We'd like to provide you with a survey of the safety profession in the world of healthcare in 2001. A highly regulated, specialized set of forces and regulations make it both interesting and challenging. In 1998 health care surpassed the nuclear power industry as the most regulated type of business in the U.S. And the regulations have continued to multiply since then - the Safe Needle legislation, first enacted in California; the many initiatives underway associated with patient safety, and one of the most complex to manage, patient confidentiality. Since healthcare is a very process-driven, interactive business, the safety professional is draw into all these issues and more. It s a fascinating, evolving, complex, and intriguing specialty within safety. We'd like to share some of it with you today.

There are a host of regulations and standards that many of you deal with regularly - California's Illness and Injury Prevention Program, confined spaces, hazard communication, disaster planning and ergonomics to cite a few. Healthcare safety professionals deal with those and a whole additional set of standards contained in many State regulations and the Joint Commission on Accreditation of Healthcare Organizations - known as JCAHO. We'll review with you some of the forces pushing and pulling safety professionals in healthcare today.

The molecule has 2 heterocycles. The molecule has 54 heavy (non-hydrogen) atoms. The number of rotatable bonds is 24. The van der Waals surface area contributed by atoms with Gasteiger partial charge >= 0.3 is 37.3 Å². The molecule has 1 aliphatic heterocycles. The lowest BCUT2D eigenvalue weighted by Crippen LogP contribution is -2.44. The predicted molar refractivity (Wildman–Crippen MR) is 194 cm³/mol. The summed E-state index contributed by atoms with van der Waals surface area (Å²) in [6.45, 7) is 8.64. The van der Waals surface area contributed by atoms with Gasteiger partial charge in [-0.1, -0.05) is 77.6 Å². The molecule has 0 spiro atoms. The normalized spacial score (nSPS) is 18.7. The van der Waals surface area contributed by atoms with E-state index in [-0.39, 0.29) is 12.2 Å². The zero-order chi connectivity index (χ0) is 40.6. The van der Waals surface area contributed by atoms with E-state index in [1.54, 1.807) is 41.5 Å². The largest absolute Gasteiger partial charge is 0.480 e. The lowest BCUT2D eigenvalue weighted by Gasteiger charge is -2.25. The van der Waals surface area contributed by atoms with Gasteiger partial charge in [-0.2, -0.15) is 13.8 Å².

Integration Within and Across a Specialty

Increasing demands, more regulations, less budget, more stress. Sound familiar? Healthcare, as an industry, is going though a huge change process. For too many years, business as usual continued, costs escalated and rates were raised without too much resistance. Now there is enormous competition in most markets. Yet prices keep rising - for instance, in San Diego we expect to spend more this year to operate our pharmacy than to operate a 350 bed hospital. As the economic pie shrinks, the three major stakeholders - hospitals (and nurses), physicians, and health plans - have turned on each other, with the patient often the unwitting victim. The effect on our profession has been significant. Safety and health staffs must be seen as value added. Otherwise, you re overhead, then history in the next round of budget cutting, reorganizations, or buy-outs. Today's professional must contribute in meaningful ways, in collaboration with many entities, and be seen as a resource not a hindrance.

Communications, cooperation, and coordination are the watchwords today. Economics, licensing, and regulations increasingly focus on outcomes and processes, systems integration and statistical control methods. It is simply too complex for any one individual or department to succeed on its own. What I know about ergonomics and what you know about biohazardous waste disposal, for example, need to mesh seamlessly. Within Kaiser Permanente, for example, Directors from all California areas meet bi-monthly to share solutions to new regulations and leverage skills across the organization.

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